The question of the Sainsbury ad response.
As is my custom on Sunday mornings, I rise only slightly later than on my weekdays. I pad out to the kitchen, make myself a lovely mug of coffee, and then settle into my comfortable chair. For a while, I may think, pray or just stare out at the trees swaying just outside the window. Then, I pick up my phone and read through a blog feed full only of content that I find interesting or lovely. Inevitably, I also check Facebook.
I work for an international organization and have travelled some. As a consequence, my feed is often full of international news, updates on BBC programs and occasionally a status entirely in Dutch. On this most recent Sunday, several people were atwitter over this year’s Sainsbury’s Christmas advert. Of course, I clicked the link to view the over-three-minute piece.
It is a stunning short film about the incomprehensible Christmas Truce of 1914—much more than a mere advert. And so, with tears still glistening in the corners of my eyes, I continued scrolling down. My eyes immediately fell on the headline “Sainsbury’s Christmas ad is a dangerous and disrespectful masterpiece.” Generally, I enjoy reading articles from the Guardian, as they give me a perspective often lacking in American news. In the case of this article, written by Mr. Ally Fogg, I must respectfully disagree with his conclusions that the Sainsbury’s ad is either dangerous or disrespectful.
In summary, Mr. Fogg’s assertion is that even though the piece is well done and historically accurate, it has two crucial flaws which deeply assault his sensibilities. The first of these is that it seems crass to use the particular brutality of World War I to sell groceries and Christmas goods. The second, and most deeply upsetting to myself, is his final assertion: “The filmmakers here have done something to the first world war which is perhaps the most dangerous and disrespectful act of all: they have made it beautiful.”
Sainsbury’s is the third-largest UK supermarket chain. As a consequence of their influence and capital, they are easily able to produce stunning Christmas marketing campaigns. “Christmas is for sharing” is no exception. I agree with Mr. Fogg that at no time should we forget that this is indeed a marketing campaign designed to sell groceries, Christmas tinsel and chocolate bars.
What Mr. Fogg neglects to mention is that the Sainsbury’s portion of the piece is a mere three seconds long. There is also equal time given to highlight the Royal British Legion, an organization dedicated to supporting British service members and veterans. All of the profits from the sale of the limited-edition chocolate bars featured in the film will be donated to the Legion. Yes, it is a bit guilt-laden, but it is still a worthwhile bit of charity.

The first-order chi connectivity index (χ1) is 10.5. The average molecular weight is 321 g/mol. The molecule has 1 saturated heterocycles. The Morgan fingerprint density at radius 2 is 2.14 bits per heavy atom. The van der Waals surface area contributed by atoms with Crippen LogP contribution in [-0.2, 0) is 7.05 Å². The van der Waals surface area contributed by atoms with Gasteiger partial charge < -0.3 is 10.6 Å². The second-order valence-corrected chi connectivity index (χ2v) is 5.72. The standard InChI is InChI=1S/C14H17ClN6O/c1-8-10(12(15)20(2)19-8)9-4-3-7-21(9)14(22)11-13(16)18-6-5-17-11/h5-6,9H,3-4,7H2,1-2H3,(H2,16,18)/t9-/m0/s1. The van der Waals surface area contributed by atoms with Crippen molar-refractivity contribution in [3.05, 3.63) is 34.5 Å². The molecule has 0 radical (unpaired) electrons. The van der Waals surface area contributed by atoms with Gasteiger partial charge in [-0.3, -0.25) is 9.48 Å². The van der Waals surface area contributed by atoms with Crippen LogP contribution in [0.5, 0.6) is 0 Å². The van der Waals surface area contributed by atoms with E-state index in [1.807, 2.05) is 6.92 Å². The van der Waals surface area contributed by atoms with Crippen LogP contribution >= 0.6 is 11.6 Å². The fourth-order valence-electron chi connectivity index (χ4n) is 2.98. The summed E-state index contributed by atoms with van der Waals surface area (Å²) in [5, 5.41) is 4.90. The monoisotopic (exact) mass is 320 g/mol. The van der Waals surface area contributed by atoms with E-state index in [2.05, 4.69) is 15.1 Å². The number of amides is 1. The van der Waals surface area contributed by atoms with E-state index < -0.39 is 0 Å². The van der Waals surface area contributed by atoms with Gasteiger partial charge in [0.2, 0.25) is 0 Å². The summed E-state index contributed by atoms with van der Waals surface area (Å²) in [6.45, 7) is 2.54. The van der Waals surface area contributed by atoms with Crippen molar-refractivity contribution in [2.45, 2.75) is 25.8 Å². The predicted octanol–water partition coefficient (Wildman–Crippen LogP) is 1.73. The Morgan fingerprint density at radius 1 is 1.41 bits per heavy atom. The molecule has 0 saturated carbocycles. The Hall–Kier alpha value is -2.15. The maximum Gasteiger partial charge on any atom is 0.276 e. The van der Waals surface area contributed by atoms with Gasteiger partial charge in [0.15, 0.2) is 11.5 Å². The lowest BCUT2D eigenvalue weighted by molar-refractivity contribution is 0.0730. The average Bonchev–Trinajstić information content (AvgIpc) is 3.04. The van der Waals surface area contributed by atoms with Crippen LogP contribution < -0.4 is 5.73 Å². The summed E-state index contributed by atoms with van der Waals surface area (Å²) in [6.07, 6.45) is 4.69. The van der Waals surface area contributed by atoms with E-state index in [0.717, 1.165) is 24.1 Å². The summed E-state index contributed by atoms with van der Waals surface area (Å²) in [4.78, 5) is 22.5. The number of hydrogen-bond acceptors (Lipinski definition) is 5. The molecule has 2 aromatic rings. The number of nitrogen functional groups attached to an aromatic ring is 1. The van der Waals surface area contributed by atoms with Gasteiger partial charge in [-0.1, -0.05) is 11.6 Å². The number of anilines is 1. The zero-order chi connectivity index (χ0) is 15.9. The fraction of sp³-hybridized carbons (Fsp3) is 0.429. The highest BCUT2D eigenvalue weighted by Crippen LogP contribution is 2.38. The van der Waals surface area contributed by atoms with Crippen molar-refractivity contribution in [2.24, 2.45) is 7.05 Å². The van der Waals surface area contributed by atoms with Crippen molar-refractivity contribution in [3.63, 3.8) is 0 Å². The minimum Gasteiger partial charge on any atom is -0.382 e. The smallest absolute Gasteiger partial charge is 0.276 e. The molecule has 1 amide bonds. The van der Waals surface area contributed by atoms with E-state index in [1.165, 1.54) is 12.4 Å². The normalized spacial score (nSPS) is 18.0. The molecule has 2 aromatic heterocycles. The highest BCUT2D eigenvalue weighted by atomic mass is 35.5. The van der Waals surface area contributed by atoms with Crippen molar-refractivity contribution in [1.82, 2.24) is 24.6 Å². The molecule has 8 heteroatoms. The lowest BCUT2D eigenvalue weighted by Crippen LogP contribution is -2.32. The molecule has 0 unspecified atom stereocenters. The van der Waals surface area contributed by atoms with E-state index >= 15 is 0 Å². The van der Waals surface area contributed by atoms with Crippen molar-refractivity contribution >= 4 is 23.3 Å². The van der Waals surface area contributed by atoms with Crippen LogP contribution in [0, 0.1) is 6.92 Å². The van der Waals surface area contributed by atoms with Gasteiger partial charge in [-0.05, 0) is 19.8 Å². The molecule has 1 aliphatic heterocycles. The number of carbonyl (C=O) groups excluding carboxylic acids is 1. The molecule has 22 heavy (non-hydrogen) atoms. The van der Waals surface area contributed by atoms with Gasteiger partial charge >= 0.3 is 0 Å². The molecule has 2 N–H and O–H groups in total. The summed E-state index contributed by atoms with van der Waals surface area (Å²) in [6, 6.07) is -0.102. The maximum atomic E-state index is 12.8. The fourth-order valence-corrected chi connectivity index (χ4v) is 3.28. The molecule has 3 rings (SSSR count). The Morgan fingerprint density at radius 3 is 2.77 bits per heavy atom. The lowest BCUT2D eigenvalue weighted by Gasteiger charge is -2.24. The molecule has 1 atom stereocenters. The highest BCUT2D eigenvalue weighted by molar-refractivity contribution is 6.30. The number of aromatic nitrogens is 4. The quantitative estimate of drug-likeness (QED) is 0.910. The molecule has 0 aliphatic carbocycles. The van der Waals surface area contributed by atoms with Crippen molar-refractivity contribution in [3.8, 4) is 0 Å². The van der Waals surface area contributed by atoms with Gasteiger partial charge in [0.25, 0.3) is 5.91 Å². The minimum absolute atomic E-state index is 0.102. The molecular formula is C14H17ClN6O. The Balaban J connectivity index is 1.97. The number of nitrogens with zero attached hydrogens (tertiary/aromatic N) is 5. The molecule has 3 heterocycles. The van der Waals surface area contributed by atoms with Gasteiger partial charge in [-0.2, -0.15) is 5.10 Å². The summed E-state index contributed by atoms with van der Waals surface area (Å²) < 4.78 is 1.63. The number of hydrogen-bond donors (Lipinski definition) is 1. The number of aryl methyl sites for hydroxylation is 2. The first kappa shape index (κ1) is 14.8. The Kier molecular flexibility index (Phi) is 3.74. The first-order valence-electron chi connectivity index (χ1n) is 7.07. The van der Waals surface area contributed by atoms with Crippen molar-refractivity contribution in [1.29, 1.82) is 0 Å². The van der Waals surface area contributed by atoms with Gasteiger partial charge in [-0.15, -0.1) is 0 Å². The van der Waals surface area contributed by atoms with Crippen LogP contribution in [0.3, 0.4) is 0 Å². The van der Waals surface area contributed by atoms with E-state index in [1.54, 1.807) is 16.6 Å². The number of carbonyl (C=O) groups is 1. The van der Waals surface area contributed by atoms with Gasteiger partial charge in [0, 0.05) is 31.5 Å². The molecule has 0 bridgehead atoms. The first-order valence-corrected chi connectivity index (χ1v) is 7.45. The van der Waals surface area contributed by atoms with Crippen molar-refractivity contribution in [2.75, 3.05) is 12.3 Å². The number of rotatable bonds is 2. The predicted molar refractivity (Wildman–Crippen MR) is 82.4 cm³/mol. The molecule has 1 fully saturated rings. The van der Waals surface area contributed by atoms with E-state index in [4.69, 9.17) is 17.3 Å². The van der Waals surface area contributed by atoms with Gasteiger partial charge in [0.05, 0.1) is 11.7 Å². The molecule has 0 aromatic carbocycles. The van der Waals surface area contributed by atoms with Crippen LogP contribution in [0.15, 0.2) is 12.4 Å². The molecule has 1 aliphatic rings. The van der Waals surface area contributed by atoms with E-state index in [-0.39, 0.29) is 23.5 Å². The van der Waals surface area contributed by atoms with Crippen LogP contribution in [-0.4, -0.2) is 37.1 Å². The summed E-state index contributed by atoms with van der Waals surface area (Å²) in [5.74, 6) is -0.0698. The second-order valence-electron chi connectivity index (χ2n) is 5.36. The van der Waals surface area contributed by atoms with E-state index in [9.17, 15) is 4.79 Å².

As with any good piece of storytelling, what remains in the viewer’s mind is not the six seconds of advertisement, but instead the previous three minutes telling of a profound day in the midst of adversity and atrocity. What has been captured is a historical piece for a population that is aware of the war only through history books. The last of the UK’s surviving witnesses to the War to End all Wars passed away over two years ago. I’m sure like many in the UK, I had heard of the Christmas Truce, but seeing it reenacted touched a deep place in my heart.
I do not agree that the filmmakers have made war beautiful, instead, they have shown the beauty of a single day. A day when no shots rang out. When men left the horrors of their trenches. When cigarettes and chocolate and football were shared. When the most joyous of holidays transcended nations, wars, languages and our own shared prejudices. It was a miraculous day when humanity won out.
So, can war be beautiful? Simply put, no. There is nothing lovely or humane about the brutalities of war. But like in any great tragedy, the spark of humanity burns brightly against this, the darkest of canvases. And that is why I celebrate the Sainsbury’s advert and all of the beautiful humanity that it represents.
Christy Janssen said she would never grow up to be a writer or an editor. So naturally, she now works in organizational readiness strategy and communications at a large poverty-focused non-profit and edits the Work channel of Humane Pursuits. She has too many hobbies, regularly says”yes” to more things than any reasonable person should, and is always thankful for how beautiful her life has become because of it. She, her husband, and their foster children live in the shadow of Pikes Peak.